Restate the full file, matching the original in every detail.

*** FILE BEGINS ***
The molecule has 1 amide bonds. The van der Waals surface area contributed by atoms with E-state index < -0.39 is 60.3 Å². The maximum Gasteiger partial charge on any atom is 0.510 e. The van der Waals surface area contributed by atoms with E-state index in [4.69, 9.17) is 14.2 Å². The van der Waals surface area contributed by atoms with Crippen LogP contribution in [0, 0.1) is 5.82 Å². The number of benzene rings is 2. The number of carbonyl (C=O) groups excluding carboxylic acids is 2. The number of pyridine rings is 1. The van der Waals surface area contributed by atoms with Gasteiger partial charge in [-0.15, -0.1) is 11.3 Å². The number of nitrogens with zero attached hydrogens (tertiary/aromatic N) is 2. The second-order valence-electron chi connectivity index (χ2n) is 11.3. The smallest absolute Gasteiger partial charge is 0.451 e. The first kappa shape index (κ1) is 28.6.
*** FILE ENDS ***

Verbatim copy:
The molecule has 1 amide bonds. The van der Waals surface area contributed by atoms with E-state index < -0.39 is 60.3 Å². The maximum Gasteiger partial charge on any atom is 0.510 e. The van der Waals surface area contributed by atoms with E-state index in [4.69, 9.17) is 14.2 Å². The van der Waals surface area contributed by atoms with Crippen LogP contribution in [0, 0.1) is 5.82 Å². The number of benzene rings is 2. The number of carbonyl (C=O) groups excluding carboxylic acids is 2. The number of pyridine rings is 1. The van der Waals surface area contributed by atoms with Gasteiger partial charge in [-0.15, -0.1) is 11.3 Å². The number of nitrogens with zero attached hydrogens (tertiary/aromatic N) is 2. The second-order valence-electron chi connectivity index (χ2n) is 11.3. The smallest absolute Gasteiger partial charge is 0.451 e. The first kappa shape index (κ1) is 28.6.